“I never did anything singlehandedly. This was a group endeavor at every turn,” Poland says. And yes, she says — she fundraised armed with not only drawings of the proposed plan, but pictures of cute puppies. She says she figured, “If you’ve got them, flaunt them. It’s for a good cause — for them!”
Janet Martin, the board’s immediate past president, just stepped down in June. Nelsen describes her as “quite instrumental in the planning and success of our two ‘Pints for Pets’ pub crawls,” an annual event which brought in money to support the building.
“Janet’s attention to detail, strong work ethic and persistence was greatly appreciated by all — her passion has been unwavering and the love she has for the animals is inspiring,” Nelsen says.
Martin says so many have given to this project — some with pennies they saved, some with honors or memorials to friends or family, some with monetary gifts they received in lieu of birthday or holiday presents.
“It is heart-warming to witness people put the welfare and happiness of our pets before themselves,” Martin says. She points to a quote by Gandhi: The greatness of a nation and its moral progress can be judged by the way its animals are treated.
“In view of that, I think the citizens of Boyle County have made a statement in their support of this project. If everyone takes a small step forward, great strides can be made and now the goal is very clearly in sight.”
The fight behind the building
The same week the campaign was announced to fund the new adoption center, Nelsen was diagnosed with cancer. Originally diagnosed with stage 4 nasopharyngeal cancer (cancer of the sinuses), Nelsen went on and off medical leave from that point on, but always kept working one way or another — even through 55 radiation and various chemotherapy treatments.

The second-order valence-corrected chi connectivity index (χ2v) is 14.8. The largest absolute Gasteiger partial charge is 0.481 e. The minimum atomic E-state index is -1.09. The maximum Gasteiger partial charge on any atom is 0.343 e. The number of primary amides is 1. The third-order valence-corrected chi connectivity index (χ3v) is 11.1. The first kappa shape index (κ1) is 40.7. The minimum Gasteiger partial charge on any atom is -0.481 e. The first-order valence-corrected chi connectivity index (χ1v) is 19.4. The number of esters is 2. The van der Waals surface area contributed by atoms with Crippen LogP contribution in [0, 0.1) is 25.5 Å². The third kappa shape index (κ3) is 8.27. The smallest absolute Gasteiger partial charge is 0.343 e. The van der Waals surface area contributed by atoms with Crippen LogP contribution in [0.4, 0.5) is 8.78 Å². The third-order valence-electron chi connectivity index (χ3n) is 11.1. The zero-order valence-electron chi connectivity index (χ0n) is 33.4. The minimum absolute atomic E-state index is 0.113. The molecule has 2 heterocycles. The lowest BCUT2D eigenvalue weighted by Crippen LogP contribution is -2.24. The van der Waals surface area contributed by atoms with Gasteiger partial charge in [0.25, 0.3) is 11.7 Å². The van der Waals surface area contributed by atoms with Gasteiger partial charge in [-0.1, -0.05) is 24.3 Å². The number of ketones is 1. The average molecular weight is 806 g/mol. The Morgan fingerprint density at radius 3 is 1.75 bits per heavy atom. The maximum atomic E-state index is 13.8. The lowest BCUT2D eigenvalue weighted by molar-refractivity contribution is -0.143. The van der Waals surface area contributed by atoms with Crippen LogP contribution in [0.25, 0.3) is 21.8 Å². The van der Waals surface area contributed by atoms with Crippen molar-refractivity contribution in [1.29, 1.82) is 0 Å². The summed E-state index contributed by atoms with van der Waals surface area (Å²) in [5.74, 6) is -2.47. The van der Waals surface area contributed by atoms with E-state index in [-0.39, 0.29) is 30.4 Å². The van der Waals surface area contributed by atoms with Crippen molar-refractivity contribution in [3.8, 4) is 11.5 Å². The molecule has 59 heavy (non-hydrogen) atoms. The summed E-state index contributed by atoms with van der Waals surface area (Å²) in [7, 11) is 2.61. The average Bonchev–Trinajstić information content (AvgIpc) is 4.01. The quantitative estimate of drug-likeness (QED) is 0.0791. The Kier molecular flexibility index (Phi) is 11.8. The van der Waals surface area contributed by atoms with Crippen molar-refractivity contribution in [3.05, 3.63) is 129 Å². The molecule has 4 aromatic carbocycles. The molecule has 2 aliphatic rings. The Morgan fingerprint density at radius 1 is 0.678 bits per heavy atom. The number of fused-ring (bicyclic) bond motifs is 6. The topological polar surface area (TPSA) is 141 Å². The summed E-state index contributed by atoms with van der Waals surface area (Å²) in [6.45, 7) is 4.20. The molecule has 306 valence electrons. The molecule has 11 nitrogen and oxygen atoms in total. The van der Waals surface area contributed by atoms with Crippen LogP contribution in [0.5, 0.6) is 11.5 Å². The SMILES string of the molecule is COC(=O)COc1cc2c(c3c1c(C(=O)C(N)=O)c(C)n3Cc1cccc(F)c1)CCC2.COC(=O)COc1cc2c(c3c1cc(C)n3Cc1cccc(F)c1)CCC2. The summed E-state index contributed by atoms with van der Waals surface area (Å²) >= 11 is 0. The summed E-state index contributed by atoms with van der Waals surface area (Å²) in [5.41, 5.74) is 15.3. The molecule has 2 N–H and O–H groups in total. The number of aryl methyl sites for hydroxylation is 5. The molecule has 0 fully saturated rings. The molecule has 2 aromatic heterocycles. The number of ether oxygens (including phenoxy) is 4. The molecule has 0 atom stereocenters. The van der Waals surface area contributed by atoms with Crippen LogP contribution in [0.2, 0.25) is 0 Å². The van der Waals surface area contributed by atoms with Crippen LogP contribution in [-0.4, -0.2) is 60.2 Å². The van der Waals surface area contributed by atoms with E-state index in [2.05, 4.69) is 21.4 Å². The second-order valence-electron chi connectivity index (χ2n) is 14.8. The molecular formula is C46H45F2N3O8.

“They have been incredibly patient with all of my special needs, and they took on a role far and above what would ever be expected of a board member — this is a special group of ladies,” Nelsen says.
“We would get so excited about the way things were going, only to be bitterly disappointed by a major set-back,” Poland says, which she now realizes is par for the course on a project of this size. “But one thing that put it into perspective every time is while it was rough on each of us, Kathy was having to deal with set-backs while trying to fight cancer.”
For four years, Poland says, CyberKnife treatments, chemo and radiation had to be dealt with by Nelsen regardless of how the kennel journey was going. “If Kathy could get back up after a building problem occurred, then certainly the rest of us could, too.”
Nelsen has been hesitant to talk publicly about her fight with the disease. She feels so much attention has been given to her during this time, it doesn’t seem fair when this group worked beyond most people’s imaginations to get the job done.
In January, Nelsen learned the cancer has spread to her bones and lungs, making it untreatable — therefore terminal.
“Nobody really knows how much time I have, so there has been a scramble to get it done so I could see the final building,” Nelsen says, her positive outlook seemingly unbroken. “I feel like I have been supported by some of the finest human beings I could ever know. Everyone worked tirelessly, pulled their weight and the honest, heartfelt connection they have to this project speaks volumes about their true spirits.”
Nelsen also credits the community as a whole, and funding received from the city and county.
“We want this new adoption center to be a point of pride in Boyle County,” she says. “I am thrilled to literally see a dream come true go up before my eyes.”
Column By JEREMY SCHNEIDER firstname.lastname@example.org Cancer is a frightening word when the diagnosis comes for an adult. But when a... read more